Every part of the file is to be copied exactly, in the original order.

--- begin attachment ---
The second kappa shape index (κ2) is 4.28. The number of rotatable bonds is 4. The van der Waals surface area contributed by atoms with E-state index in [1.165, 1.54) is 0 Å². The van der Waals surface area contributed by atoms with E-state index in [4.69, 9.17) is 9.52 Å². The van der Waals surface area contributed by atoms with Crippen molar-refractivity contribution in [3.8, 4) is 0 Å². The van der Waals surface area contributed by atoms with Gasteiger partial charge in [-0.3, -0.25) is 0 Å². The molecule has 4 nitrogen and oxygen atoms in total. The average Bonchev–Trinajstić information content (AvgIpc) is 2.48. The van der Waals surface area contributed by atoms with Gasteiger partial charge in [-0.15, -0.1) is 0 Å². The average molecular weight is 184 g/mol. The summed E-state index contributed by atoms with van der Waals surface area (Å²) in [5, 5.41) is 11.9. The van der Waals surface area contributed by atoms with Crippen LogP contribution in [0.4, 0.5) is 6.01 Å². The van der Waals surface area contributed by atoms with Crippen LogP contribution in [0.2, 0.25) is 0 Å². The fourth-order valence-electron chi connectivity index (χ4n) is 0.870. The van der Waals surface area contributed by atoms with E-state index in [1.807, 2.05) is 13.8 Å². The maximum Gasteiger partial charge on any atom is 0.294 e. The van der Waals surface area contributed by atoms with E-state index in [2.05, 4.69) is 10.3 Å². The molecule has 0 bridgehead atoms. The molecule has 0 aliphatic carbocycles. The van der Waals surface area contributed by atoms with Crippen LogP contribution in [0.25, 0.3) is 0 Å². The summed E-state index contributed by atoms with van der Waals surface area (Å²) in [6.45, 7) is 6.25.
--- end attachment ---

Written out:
The second kappa shape index (κ2) is 4.28. The number of rotatable bonds is 4. The van der Waals surface area contributed by atoms with E-state index in [1.165, 1.54) is 0 Å². The van der Waals surface area contributed by atoms with E-state index in [4.69, 9.17) is 9.52 Å². The van der Waals surface area contributed by atoms with Crippen molar-refractivity contribution in [3.8, 4) is 0 Å². The van der Waals surface area contributed by atoms with Gasteiger partial charge in [-0.3, -0.25) is 0 Å². The molecule has 4 nitrogen and oxygen atoms in total. The average Bonchev–Trinajstić information content (AvgIpc) is 2.48. The van der Waals surface area contributed by atoms with Gasteiger partial charge in [-0.15, -0.1) is 0 Å². The average molecular weight is 184 g/mol. The summed E-state index contributed by atoms with van der Waals surface area (Å²) in [5, 5.41) is 11.9. The van der Waals surface area contributed by atoms with Crippen LogP contribution in [0.4, 0.5) is 6.01 Å². The van der Waals surface area contributed by atoms with Crippen LogP contribution in [0.2, 0.25) is 0 Å². The fourth-order valence-electron chi connectivity index (χ4n) is 0.870. The van der Waals surface area contributed by atoms with E-state index in [1.807, 2.05) is 13.8 Å². The maximum Gasteiger partial charge on any atom is 0.294 e. The van der Waals surface area contributed by atoms with E-state index in [2.05, 4.69) is 10.3 Å². The molecule has 0 bridgehead atoms. The molecule has 0 aliphatic carbocycles. The van der Waals surface area contributed by atoms with Crippen LogP contribution in [0.25, 0.3) is 0 Å². The summed E-state index contributed by atoms with van der Waals surface area (Å²) in [6.45, 7) is 6.25.